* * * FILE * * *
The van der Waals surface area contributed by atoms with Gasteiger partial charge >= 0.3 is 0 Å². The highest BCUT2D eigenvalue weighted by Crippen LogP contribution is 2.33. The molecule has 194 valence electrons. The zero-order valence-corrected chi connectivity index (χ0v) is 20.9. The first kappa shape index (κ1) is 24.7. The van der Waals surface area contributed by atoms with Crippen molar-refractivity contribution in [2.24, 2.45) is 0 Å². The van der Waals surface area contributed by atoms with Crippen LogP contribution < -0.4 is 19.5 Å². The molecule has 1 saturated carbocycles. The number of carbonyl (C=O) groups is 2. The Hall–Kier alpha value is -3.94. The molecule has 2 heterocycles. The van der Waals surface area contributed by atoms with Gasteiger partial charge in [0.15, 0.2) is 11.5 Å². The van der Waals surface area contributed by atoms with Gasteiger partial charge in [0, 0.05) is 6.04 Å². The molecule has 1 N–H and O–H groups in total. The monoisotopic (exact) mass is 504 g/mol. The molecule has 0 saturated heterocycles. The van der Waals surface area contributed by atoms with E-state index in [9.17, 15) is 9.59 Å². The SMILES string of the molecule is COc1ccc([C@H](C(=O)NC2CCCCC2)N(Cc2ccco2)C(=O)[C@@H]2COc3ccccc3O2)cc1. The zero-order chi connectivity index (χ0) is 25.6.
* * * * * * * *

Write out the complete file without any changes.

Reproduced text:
The van der Waals surface area contributed by atoms with Gasteiger partial charge >= 0.3 is 0 Å². The highest BCUT2D eigenvalue weighted by Crippen LogP contribution is 2.33. The molecule has 194 valence electrons. The zero-order valence-corrected chi connectivity index (χ0v) is 20.9. The first kappa shape index (κ1) is 24.7. The van der Waals surface area contributed by atoms with Crippen molar-refractivity contribution in [2.24, 2.45) is 0 Å². The van der Waals surface area contributed by atoms with Crippen LogP contribution < -0.4 is 19.5 Å². The molecule has 1 saturated carbocycles. The number of carbonyl (C=O) groups is 2. The Hall–Kier alpha value is -3.94. The molecule has 2 heterocycles. The van der Waals surface area contributed by atoms with Gasteiger partial charge in [0.15, 0.2) is 11.5 Å². The van der Waals surface area contributed by atoms with Gasteiger partial charge in [0, 0.05) is 6.04 Å². The molecule has 1 N–H and O–H groups in total. The monoisotopic (exact) mass is 504 g/mol. The molecule has 0 saturated heterocycles. The van der Waals surface area contributed by atoms with E-state index in [9.17, 15) is 9.59 Å². The SMILES string of the molecule is COc1ccc([C@H](C(=O)NC2CCCCC2)N(Cc2ccco2)C(=O)[C@@H]2COc3ccccc3O2)cc1. The zero-order chi connectivity index (χ0) is 25.6.